Our cautious embrace of Chabon's clever storytelling disappointed Doug, who was convinced that we would all love the novel for its deliberate mixture of fact and fiction.  As he put it, this is how all family stories are rendered.   We enjoyed elements of the story but it didn't quite come together for some of us--especially as the story is told non-sequentially.  While Armando didn't mind the narrative switches, I felt we were made to suffer so that Chabon could prove his point that life's stories are messy.  Dan and Stan both stopped partway through:  Stan loved the writing but blamed his concussion; Dan opted for the Timothy Egan selection and gave it a 9!  Our guest Stewart chided Dan and Stan, claiming that the novel's second half made the effort worthwhile.

Our Rating of Moonglow

Between the DNRs (Did Not Reads), Moon Pies and rocket gazing, our book discussion grew desultory as the evening grew late.  But when it came to time to rate the novel, we perked up and handed Chabon an impressive 7.8.  Maybe Doug was right after all.

Next Up:  Sapiens: A Brief History of Humankind by Yuval Harari

Stan proposed several titles, but the one I remember and the one we picked was, again, the one recommended by Stan's father.  According to Stan, Harari's tale of the triumph of homo sapiens is his father's favorite book of all time.  Stan, we're used to your hyperbole; invite your dad and let's hear it from him directly. Until then....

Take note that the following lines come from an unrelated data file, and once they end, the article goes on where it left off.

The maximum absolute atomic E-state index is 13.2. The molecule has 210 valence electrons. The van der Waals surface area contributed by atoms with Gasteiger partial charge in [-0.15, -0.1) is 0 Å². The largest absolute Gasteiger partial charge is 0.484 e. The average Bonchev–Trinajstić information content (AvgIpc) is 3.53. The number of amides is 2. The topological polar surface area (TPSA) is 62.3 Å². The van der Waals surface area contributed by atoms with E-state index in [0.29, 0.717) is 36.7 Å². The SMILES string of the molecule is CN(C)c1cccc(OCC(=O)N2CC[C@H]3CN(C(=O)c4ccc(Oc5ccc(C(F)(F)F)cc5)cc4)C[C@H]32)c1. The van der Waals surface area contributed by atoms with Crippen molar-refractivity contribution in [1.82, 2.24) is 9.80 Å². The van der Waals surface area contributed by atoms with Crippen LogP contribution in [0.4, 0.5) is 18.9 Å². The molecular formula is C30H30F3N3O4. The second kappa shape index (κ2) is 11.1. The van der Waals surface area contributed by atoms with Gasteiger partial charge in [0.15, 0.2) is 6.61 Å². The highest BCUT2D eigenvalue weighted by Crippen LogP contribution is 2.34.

1. It is unclear why there would not be a lively discussion around "Moonglow". As noted by Doug, family stories are messy. Add to that the changes that take place as a story is lived, then told generation to generation, and who knows what is real and what is not. The interesting juxtaposition of the novel between the protagonist grandfather and the antagonist Werner von Braun creates a link that cannot go unnoticed. Governments will forgive anything as long as it gets them ahead. Fighting fascism did not hold a candle to flying to the moon. The heroes of war and the causes they are fighting for are often forgotten when the warriors return home. In this case to the same anti-Semitism that the grandfather fought against, and in our own time the rise of fascism. In turn individuals can also forgive anything, as shown by the grandfather's love for his wife, even though he knew something was amiss.

  2. Guys I have been communicating (ok it is a monologue at present!) with my beautiful, intelligent, witty NYT's columnist and food author, Melissa Clark, to ask her indulgence and attend our book group meeting. To date she has found it difficult to respond. It may be one of three reasons:
    1. She is intimidated by the cerebral tone of our book group- unlikely!
    2. She has not yet heard the mesmerizing tone of the Aussie drawl- possible although doubtful
    3. I sent her a link to the NYT's article where Andrew denigrated female authors and his wife's book group all within 300 words- most probable

    I still hold out that she will miraculously show up at our October book group (at my house of course). In the (un)likely event that were to occur I will unilaterally change our reading choice to a suitably authored book, e.g. Melissa Clark ,and ask you all to leave by 9PM so Melissa and I can share quality time together, before my wife returns home at 10 :-)

    More to follow

    Peter G